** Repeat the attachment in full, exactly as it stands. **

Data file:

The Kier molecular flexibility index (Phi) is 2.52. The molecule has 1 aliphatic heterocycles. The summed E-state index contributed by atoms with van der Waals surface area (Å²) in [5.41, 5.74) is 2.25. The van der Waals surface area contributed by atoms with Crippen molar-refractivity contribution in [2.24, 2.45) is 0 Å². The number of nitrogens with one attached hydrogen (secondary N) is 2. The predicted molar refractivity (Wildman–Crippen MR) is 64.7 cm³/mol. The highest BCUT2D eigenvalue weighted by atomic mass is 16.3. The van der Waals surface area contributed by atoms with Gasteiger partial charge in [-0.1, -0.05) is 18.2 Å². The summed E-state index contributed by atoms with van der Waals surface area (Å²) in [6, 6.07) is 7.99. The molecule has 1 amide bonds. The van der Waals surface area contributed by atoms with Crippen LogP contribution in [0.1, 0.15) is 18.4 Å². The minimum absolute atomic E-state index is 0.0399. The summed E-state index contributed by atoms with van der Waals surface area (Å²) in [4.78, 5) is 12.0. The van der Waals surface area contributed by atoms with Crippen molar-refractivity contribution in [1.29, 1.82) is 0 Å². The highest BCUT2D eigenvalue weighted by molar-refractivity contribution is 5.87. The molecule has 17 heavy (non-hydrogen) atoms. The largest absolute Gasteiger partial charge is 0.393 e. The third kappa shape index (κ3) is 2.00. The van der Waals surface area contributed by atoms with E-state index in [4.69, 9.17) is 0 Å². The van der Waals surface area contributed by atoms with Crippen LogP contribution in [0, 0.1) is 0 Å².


The Kier molecular flexibility index (Phi) is 2.52. The molecule has 1 aliphatic heterocycles. The summed E-state index contributed by atoms with van der Waals surface area (Å²) in [5.41, 5.74) is 2.25. The van der Waals surface area contributed by atoms with Crippen molar-refractivity contribution in [2.24, 2.45) is 0 Å². The number of nitrogens with one attached hydrogen (secondary N) is 2. The predicted molar refractivity (Wildman–Crippen MR) is 64.7 cm³/mol. The highest BCUT2D eigenvalue weighted by atomic mass is 16.3. The van der Waals surface area contributed by atoms with Gasteiger partial charge in [-0.1, -0.05) is 18.2 Å². The summed E-state index contributed by atoms with van der Waals surface area (Å²) in [6, 6.07) is 7.99. The molecule has 1 amide bonds. The van der Waals surface area contributed by atoms with Crippen LogP contribution in [0.1, 0.15) is 18.4 Å². The minimum absolute atomic E-state index is 0.0399. The summed E-state index contributed by atoms with van der Waals surface area (Å²) in [4.78, 5) is 12.0. The van der Waals surface area contributed by atoms with Crippen molar-refractivity contribution in [1.29, 1.82) is 0 Å². The highest BCUT2D eigenvalue weighted by molar-refractivity contribution is 5.87. The molecule has 17 heavy (non-hydrogen) atoms. The largest absolute Gasteiger partial charge is 0.393 e. The third kappa shape index (κ3) is 2.00. The van der Waals surface area contributed by atoms with E-state index in [4.69, 9.17) is 0 Å². The van der Waals surface area contributed by atoms with Crippen LogP contribution in [0, 0.1) is 0 Å².